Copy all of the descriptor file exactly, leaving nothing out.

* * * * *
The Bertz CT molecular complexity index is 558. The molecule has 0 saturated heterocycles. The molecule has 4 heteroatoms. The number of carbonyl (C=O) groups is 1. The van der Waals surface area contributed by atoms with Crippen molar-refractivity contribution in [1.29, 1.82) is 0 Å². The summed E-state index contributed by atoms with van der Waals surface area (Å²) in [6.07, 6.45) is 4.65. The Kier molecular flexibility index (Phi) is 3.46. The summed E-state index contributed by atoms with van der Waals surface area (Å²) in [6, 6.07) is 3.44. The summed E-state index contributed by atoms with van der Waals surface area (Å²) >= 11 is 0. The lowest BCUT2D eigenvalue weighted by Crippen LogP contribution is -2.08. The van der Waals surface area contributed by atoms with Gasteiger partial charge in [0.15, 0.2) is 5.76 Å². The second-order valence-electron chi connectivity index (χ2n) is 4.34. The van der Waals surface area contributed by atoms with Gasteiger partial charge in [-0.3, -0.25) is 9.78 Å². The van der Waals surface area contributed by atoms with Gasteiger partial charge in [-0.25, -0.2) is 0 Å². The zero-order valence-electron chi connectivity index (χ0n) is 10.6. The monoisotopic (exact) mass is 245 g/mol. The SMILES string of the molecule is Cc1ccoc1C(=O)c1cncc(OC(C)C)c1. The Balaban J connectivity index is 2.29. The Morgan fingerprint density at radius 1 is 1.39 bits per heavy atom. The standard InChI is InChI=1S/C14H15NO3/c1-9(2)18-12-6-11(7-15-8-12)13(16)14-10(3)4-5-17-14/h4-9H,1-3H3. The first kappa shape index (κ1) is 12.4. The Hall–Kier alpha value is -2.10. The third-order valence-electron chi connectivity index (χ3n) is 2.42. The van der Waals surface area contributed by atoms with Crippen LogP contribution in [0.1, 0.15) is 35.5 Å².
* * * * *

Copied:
The Bertz CT molecular complexity index is 558. The molecule has 0 saturated heterocycles. The molecule has 4 heteroatoms. The number of carbonyl (C=O) groups is 1. The van der Waals surface area contributed by atoms with Crippen molar-refractivity contribution in [1.29, 1.82) is 0 Å². The summed E-state index contributed by atoms with van der Waals surface area (Å²) in [6.07, 6.45) is 4.65. The Kier molecular flexibility index (Phi) is 3.46. The summed E-state index contributed by atoms with van der Waals surface area (Å²) in [6, 6.07) is 3.44. The summed E-state index contributed by atoms with van der Waals surface area (Å²) >= 11 is 0. The lowest BCUT2D eigenvalue weighted by Crippen LogP contribution is -2.08. The van der Waals surface area contributed by atoms with Gasteiger partial charge in [0.15, 0.2) is 5.76 Å². The second-order valence-electron chi connectivity index (χ2n) is 4.34. The van der Waals surface area contributed by atoms with Gasteiger partial charge in [-0.3, -0.25) is 9.78 Å². The van der Waals surface area contributed by atoms with Gasteiger partial charge in [-0.25, -0.2) is 0 Å². The zero-order valence-electron chi connectivity index (χ0n) is 10.6. The monoisotopic (exact) mass is 245 g/mol. The SMILES string of the molecule is Cc1ccoc1C(=O)c1cncc(OC(C)C)c1. The Balaban J connectivity index is 2.29. The Morgan fingerprint density at radius 1 is 1.39 bits per heavy atom. The standard InChI is InChI=1S/C14H15NO3/c1-9(2)18-12-6-11(7-15-8-12)13(16)14-10(3)4-5-17-14/h4-9H,1-3H3. The first kappa shape index (κ1) is 12.4. The Hall–Kier alpha value is -2.10. The third-order valence-electron chi connectivity index (χ3n) is 2.42. The van der Waals surface area contributed by atoms with Crippen LogP contribution in [0.1, 0.15) is 35.5 Å².